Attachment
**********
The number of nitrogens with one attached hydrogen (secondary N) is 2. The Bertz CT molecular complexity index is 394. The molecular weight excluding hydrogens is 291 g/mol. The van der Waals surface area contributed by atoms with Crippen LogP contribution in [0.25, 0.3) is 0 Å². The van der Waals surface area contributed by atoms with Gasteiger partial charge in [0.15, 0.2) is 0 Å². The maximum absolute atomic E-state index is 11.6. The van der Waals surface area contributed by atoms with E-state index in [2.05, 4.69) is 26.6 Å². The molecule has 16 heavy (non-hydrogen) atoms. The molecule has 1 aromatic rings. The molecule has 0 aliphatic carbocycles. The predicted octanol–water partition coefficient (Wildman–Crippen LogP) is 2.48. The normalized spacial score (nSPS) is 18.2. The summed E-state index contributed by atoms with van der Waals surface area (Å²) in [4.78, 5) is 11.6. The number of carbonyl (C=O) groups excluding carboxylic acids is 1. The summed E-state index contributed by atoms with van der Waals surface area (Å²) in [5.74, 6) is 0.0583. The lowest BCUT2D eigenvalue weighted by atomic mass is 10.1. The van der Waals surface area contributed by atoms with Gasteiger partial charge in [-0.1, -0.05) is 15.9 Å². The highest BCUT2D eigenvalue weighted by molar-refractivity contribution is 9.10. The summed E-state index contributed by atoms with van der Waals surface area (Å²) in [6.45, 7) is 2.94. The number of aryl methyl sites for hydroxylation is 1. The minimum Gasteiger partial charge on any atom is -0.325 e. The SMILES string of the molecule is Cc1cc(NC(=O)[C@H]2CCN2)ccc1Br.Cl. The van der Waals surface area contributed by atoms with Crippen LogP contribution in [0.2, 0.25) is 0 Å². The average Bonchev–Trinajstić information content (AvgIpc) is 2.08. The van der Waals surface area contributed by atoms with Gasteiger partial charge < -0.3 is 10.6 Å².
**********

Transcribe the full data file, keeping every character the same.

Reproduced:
The number of nitrogens with one attached hydrogen (secondary N) is 2. The Bertz CT molecular complexity index is 394. The molecular weight excluding hydrogens is 291 g/mol. The van der Waals surface area contributed by atoms with Crippen LogP contribution in [0.25, 0.3) is 0 Å². The van der Waals surface area contributed by atoms with Gasteiger partial charge in [0.15, 0.2) is 0 Å². The maximum absolute atomic E-state index is 11.6. The van der Waals surface area contributed by atoms with E-state index in [2.05, 4.69) is 26.6 Å². The molecule has 16 heavy (non-hydrogen) atoms. The molecule has 1 aromatic rings. The molecule has 0 aliphatic carbocycles. The predicted octanol–water partition coefficient (Wildman–Crippen LogP) is 2.48. The normalized spacial score (nSPS) is 18.2. The summed E-state index contributed by atoms with van der Waals surface area (Å²) in [4.78, 5) is 11.6. The number of carbonyl (C=O) groups excluding carboxylic acids is 1. The summed E-state index contributed by atoms with van der Waals surface area (Å²) in [5.74, 6) is 0.0583. The lowest BCUT2D eigenvalue weighted by atomic mass is 10.1. The van der Waals surface area contributed by atoms with Gasteiger partial charge in [-0.1, -0.05) is 15.9 Å². The highest BCUT2D eigenvalue weighted by molar-refractivity contribution is 9.10. The summed E-state index contributed by atoms with van der Waals surface area (Å²) in [6.45, 7) is 2.94. The number of aryl methyl sites for hydroxylation is 1. The minimum Gasteiger partial charge on any atom is -0.325 e. The SMILES string of the molecule is Cc1cc(NC(=O)[C@H]2CCN2)ccc1Br.Cl. The van der Waals surface area contributed by atoms with Crippen LogP contribution in [0.2, 0.25) is 0 Å². The average Bonchev–Trinajstić information content (AvgIpc) is 2.08. The van der Waals surface area contributed by atoms with Gasteiger partial charge < -0.3 is 10.6 Å².